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Very distinctive, 2,500-year-old Native American footprints found in Tucson, Arizona

Ian Harvey

Just recently, archaeologists discovered something absolutely amazing – tracks that appear to have been made by a farming family in Tucson, Arizona. These people walked on earth over 2,000 years ago.

There are footprints from farmers, their children, and even their dog. It appears they wandered through fields on this site. The prints were found as plans were being made to build a new highway in the area.

Those footprints are frozen pieces in time,  that tell of what the Native Americans in the area did at that period. They were imprinted in thick mud and well-preserved when a flash flood covered the area in sediment, forming a hard crust over the prints. Archaeologists can now see how these Native Americans lived and grew their crops. They also believe that these prints were made by some of the earliest farmers in North America.

Source:Archeology Southwest

It is still not clear exactly who the family was, but it is believed they were ancestors of the Hohokam culture, which later emerged in the region around the Santa Cruz River. They are known as farmers who relied on irrigation canals to water their crops. The Hohokam generally cultivated cotton, tobacco, maize, beans, and squash. They also made red clay pottery. It is thought that they emerged around 300 AD, before disappearing around 1450 AD.

The Sunset Prints show adults, children, and pets in the field where there were networks of irrigation channels. Planting holes left by crops were also preserved in the mineralized mud. This could also provide clues as to what kind of crops were planted in that general area.

The tracks show the farmers treading heavily and slowly across the fields as the children ran around them, with their dog following. In another area, one of the parents appeared to have stopped to pick up a child before setting it back down again. Alongside these footprints is a handprint of a young child.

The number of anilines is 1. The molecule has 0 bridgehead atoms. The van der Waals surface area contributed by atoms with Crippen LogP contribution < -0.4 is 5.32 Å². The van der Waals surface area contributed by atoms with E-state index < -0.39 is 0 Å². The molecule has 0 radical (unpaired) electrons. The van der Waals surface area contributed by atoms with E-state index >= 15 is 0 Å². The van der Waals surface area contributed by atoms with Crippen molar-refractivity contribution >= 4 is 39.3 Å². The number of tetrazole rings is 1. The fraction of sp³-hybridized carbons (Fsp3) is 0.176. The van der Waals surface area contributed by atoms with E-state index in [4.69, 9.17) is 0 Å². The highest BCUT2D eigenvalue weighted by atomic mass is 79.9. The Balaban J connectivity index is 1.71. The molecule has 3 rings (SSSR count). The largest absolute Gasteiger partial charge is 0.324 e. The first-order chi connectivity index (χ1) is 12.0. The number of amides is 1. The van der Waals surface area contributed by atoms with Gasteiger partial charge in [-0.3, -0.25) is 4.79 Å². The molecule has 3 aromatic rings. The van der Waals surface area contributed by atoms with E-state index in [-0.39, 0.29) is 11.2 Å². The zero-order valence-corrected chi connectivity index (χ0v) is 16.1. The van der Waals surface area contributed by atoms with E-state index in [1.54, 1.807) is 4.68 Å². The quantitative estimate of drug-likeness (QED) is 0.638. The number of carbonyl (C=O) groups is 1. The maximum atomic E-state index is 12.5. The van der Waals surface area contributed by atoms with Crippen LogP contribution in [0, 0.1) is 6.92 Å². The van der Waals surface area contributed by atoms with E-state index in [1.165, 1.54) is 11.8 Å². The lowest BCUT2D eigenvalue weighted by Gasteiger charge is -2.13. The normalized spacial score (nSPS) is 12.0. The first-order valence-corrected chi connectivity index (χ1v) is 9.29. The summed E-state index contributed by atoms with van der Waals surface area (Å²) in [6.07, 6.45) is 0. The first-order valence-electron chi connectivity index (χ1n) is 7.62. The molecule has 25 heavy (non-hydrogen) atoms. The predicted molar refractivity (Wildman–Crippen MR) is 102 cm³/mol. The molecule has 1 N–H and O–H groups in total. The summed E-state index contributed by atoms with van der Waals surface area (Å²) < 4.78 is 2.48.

Archaeologists are still making more discoveries and unearthing more footprints. The excavation is being done by S.W.C.A. Environmental Consultants. They are studying the field, which is due to be destroyed to make a bridge for a nearby highway.

Source: Archeology Southwest

Doug Gann, a preservation archaeologist for Archaeology Southwest, has been using advanced 3D scanning to record the prints before the area is cleared. He said that working with the footprints gives him an intimate feeling of the people who once stood there. He added that he has been working in archaeology for 30 years and these footprints brought him to tears. He said they are not merely footprints, they are the markers of what used to be there and the people who lived there. He believed that that particular day must have been quite wet in order to make so many tracks.

Around 4,300 square feet of the prints have been exposed so far. They had uncovered tracks of men, women, children, and dogs while examining the site for Pima County under the National Historic Preservation Act. Dan Arnit, an archaeological excavator, was the first person to spot the tracks. As workers removed dusty soil, they were able to follow the footprints along. They also uncovered irrigation channels, earthworks, and ditches which would have been used to keep the fields watered.

One set of prints appears to walk diagonally across the field and stop to do some work in a ditch before continuing. Another footprint has a dog’s paw print inside, showing that the animal followed its master. The small prints of a child allow archaeologists to see just how it interacted with its parents.

Although these prints are not the oldest that have been found – the oldest are more than 13,000-years old – they are among some of the most detailed and reveal just how farming was done 2,500 years ago.


Source: Archeology Southwest

Gann explained that the prints show that the people were moving from canal to canal to build thick mud dams for diverting a surplus of rain and river water to their corn plants. The archaeologists uncovered cats’ paw prints as well. They hope to incorporate some of them in the new bridge designs.

Gann added that the findings are so new that the scientific archaeology community has not had time to provide them with a name yet. He is hoping that there are more footprints in other areas that were once fields. The work is still being continued today.


Ian Harvey

Ian Harvey is one of the authors writing for The Vintage News